Florida Castle Doctrine Cases
There is an exception to this common law duty to retreat "to the wall," which applies when an individual claims self-defense in his or her own residence. See 172 So. 2d at 827; Pell v. State, 97 Fla. 650, 665, 122 So. 110, 116 (1929); Danford v. State, 53 Fla. 4, 13, 43 So. 593, 597 (1907).
An individual is not required to retreat from the residence before resorting to deadly force in self-defense, so long as the deadly force is necessary to prevent death or great bodily harm. See Hedges, 172 So. 2d at 827; Pell, 97 Fla. at 665, 122 So. at 116; Danford, 53 Fla. at 13, 43 So. at 597.
The privilege of nonretreat from the home, part of the "castle doctrine," has early common law origins. See Bobbitt, 415 So. 2d at 725; Hedges, 172 So. 2d at 827; Pell, 97 Fla. at 665, 122 So. at 116; Danford, 53 Fla. at 13, 43 So. at 597; New York v. Tomlins, 213 N.Y. 240, 107 N.E. 496, 497-98 (N.Y. 1914).
The "castle doctrine" has also been defined as including:
the proposition that a person's dwelling house is a castle of defense for himself and his family, and an assault on it with intent to injure him or any lawful inmate of it may justify the use of force as protection, and even deadly force if there exist reasonable and factual grounds to believe that unless so used, a felony would be committed. Falco v. State, 407 So. 2d 203, 208 (Fla. 1981).
In New York v. Tomlins, the defendant claimed self-defense when attacked in his home by his son. 107 N.E. at 496. In reversing the defendant's conviction because the duty to retreat instruction was given, Justice Cardozo explained the historical basis of the privilege of nonretreat from the home:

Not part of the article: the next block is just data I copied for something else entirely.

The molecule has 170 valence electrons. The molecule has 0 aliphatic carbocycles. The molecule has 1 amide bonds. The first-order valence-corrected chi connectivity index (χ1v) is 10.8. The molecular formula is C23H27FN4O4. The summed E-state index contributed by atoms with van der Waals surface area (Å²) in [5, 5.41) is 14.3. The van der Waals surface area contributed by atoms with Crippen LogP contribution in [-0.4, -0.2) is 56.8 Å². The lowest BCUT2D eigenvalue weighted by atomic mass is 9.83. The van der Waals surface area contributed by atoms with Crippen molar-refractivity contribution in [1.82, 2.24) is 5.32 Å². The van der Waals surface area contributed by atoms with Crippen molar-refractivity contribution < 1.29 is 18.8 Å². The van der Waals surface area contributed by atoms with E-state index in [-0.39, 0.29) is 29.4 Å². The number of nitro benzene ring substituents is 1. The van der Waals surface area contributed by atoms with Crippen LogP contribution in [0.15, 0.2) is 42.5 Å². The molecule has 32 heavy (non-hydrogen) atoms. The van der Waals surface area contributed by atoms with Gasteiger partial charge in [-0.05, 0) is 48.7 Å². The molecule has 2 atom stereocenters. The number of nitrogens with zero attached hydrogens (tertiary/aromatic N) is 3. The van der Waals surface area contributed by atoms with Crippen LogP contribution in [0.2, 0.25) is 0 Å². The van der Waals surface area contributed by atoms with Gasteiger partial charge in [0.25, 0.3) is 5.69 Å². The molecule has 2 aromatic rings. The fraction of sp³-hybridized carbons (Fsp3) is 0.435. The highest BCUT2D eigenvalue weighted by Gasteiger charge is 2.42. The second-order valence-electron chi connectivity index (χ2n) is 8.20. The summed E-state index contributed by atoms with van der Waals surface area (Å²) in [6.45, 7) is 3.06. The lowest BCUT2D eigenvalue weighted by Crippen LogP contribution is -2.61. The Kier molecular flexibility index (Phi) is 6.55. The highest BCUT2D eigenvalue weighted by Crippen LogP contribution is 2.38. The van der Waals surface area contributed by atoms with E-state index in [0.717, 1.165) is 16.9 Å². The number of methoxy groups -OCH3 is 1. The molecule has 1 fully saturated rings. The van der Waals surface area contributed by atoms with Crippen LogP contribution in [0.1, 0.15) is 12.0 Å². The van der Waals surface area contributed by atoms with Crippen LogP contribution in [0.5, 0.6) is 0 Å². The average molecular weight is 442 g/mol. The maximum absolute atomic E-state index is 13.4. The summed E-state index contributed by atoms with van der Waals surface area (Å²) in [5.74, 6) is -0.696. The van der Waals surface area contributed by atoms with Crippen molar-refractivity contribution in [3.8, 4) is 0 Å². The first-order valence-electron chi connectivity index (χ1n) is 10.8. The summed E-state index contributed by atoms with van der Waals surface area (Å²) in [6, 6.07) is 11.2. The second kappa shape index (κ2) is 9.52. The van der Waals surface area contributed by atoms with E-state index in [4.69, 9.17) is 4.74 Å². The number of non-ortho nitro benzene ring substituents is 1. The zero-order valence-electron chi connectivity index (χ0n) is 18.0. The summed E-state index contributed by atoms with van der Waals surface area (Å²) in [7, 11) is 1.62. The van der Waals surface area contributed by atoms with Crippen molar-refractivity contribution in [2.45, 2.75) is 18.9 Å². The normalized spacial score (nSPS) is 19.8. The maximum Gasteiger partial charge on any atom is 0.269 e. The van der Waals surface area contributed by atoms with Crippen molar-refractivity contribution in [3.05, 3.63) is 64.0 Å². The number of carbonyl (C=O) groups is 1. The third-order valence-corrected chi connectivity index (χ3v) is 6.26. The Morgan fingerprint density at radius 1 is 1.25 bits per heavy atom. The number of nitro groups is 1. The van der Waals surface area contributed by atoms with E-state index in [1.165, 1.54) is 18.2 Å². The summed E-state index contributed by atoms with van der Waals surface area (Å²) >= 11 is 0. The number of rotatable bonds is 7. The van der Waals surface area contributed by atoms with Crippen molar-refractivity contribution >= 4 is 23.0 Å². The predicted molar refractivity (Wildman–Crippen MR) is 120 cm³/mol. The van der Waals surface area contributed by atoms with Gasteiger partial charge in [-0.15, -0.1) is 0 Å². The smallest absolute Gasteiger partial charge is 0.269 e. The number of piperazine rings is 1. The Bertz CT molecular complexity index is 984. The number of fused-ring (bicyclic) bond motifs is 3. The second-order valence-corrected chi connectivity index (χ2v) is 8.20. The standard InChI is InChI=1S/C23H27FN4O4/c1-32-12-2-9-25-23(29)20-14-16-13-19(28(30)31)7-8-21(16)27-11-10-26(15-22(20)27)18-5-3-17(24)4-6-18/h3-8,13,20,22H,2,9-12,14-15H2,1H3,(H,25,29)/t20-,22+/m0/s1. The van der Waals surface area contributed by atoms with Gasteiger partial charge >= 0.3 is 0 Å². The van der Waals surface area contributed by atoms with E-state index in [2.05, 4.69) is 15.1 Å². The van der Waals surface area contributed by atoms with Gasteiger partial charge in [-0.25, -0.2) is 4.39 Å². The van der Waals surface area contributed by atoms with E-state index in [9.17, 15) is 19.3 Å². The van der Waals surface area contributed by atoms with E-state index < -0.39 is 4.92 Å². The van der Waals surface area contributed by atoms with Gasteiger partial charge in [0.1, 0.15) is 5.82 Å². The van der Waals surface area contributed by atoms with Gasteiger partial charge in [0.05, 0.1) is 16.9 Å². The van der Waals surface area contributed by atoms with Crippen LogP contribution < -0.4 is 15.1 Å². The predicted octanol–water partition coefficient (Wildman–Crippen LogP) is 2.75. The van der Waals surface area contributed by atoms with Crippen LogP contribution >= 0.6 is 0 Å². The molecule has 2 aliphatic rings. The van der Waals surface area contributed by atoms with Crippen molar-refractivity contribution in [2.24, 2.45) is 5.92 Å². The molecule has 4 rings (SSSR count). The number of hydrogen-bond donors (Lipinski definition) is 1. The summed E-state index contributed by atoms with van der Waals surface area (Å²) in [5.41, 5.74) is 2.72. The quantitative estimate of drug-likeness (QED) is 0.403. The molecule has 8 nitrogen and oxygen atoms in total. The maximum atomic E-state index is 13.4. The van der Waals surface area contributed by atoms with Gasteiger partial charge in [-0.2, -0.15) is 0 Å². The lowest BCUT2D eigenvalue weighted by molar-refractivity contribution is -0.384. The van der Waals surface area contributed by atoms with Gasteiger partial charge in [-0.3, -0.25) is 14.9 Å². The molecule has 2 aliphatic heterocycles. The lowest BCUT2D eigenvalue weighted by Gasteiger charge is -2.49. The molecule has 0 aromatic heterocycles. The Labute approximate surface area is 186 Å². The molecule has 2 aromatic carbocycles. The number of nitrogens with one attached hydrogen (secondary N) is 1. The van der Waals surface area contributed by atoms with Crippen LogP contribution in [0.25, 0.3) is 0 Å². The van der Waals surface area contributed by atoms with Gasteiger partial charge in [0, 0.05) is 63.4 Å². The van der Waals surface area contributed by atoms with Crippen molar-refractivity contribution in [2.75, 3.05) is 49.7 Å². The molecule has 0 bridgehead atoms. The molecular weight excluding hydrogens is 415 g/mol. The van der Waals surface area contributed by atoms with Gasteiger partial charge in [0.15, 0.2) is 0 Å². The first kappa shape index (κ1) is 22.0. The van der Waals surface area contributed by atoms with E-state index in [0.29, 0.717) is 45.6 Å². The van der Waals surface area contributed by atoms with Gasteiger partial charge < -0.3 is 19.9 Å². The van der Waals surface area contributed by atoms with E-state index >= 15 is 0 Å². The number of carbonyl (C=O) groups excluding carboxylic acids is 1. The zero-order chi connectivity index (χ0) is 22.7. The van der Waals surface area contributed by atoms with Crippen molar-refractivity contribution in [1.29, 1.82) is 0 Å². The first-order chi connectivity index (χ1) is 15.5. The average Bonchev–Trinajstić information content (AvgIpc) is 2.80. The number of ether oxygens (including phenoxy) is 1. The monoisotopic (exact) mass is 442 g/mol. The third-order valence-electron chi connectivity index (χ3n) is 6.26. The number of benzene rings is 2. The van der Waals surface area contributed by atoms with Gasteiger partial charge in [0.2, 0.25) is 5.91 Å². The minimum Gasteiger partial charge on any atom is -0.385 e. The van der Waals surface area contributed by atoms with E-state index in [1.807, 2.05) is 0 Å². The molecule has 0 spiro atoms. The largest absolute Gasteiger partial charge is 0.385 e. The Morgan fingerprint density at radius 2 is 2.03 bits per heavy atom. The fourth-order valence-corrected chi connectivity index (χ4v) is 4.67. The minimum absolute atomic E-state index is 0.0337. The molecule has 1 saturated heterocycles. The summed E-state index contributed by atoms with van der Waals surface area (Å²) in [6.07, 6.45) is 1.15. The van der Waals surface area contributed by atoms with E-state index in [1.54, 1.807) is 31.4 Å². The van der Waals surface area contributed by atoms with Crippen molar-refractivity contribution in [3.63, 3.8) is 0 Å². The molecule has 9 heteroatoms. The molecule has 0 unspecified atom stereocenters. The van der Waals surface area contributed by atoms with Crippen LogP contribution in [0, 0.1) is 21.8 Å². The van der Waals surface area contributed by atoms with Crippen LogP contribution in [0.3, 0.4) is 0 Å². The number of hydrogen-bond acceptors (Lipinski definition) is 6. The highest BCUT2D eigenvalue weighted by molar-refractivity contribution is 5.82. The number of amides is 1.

It is not now and never has been the law that a man assailed in his own dwelling is bound to retreat. If assailed there, he may stand his ground and resist the attack. He is under no duty to take to the fields and the highways, a fugitive from his own home. More than 200 years ago it was said by Lord Chief Justice Hale: In case a man "is assailed in his own house, he need not flee as far as he can, as in other cases of se defendendo, for he hath the protection of his house to excuse him from flying, as that would be to give up the protection of his house to his adversary by flight." Flight is for sanctuary and shelter, and shelter, if not sanctuary, is in the home. . . . The rule is the same whether the attack proceeds from some other occupant or from an intruder. (107 N.E. at 497-98.)